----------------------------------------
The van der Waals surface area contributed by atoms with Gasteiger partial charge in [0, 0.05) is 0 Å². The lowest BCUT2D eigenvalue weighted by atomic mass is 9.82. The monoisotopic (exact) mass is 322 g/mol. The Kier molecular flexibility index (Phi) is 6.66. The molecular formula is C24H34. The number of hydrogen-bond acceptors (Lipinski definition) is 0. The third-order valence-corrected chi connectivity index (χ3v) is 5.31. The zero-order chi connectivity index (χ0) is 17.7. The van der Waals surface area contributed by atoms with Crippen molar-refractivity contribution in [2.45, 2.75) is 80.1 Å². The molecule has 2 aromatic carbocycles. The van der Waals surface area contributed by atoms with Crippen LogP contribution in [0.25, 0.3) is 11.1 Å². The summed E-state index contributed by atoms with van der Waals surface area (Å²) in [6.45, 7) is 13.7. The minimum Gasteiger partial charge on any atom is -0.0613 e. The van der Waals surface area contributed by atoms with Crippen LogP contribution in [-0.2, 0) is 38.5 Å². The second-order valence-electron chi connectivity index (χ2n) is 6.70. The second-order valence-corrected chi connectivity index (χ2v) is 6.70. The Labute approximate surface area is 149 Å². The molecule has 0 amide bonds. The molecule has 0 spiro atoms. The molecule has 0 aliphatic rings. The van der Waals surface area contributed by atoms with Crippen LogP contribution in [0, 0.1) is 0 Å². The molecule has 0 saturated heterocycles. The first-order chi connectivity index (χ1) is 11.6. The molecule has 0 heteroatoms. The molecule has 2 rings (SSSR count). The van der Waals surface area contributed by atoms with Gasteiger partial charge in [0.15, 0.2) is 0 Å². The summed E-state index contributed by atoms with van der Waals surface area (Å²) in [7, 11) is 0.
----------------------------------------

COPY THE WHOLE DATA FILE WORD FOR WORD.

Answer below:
The van der Waals surface area contributed by atoms with Gasteiger partial charge in [0, 0.05) is 0 Å². The lowest BCUT2D eigenvalue weighted by atomic mass is 9.82. The monoisotopic (exact) mass is 322 g/mol. The Kier molecular flexibility index (Phi) is 6.66. The molecular formula is C24H34. The number of hydrogen-bond acceptors (Lipinski definition) is 0. The third-order valence-corrected chi connectivity index (χ3v) is 5.31. The zero-order chi connectivity index (χ0) is 17.7. The van der Waals surface area contributed by atoms with Crippen molar-refractivity contribution in [2.45, 2.75) is 80.1 Å². The molecule has 2 aromatic carbocycles. The van der Waals surface area contributed by atoms with Crippen LogP contribution in [0.25, 0.3) is 11.1 Å². The summed E-state index contributed by atoms with van der Waals surface area (Å²) in [6.45, 7) is 13.7. The minimum Gasteiger partial charge on any atom is -0.0613 e. The van der Waals surface area contributed by atoms with Crippen LogP contribution in [-0.2, 0) is 38.5 Å². The second-order valence-electron chi connectivity index (χ2n) is 6.70. The second-order valence-corrected chi connectivity index (χ2v) is 6.70. The Labute approximate surface area is 149 Å². The molecule has 0 amide bonds. The molecule has 0 spiro atoms. The molecule has 0 aliphatic rings. The van der Waals surface area contributed by atoms with Crippen LogP contribution in [0, 0.1) is 0 Å². The molecule has 0 saturated heterocycles. The first-order chi connectivity index (χ1) is 11.6. The molecule has 0 heteroatoms. The molecule has 2 rings (SSSR count). The van der Waals surface area contributed by atoms with Gasteiger partial charge in [0.15, 0.2) is 0 Å². The summed E-state index contributed by atoms with van der Waals surface area (Å²) in [7, 11) is 0.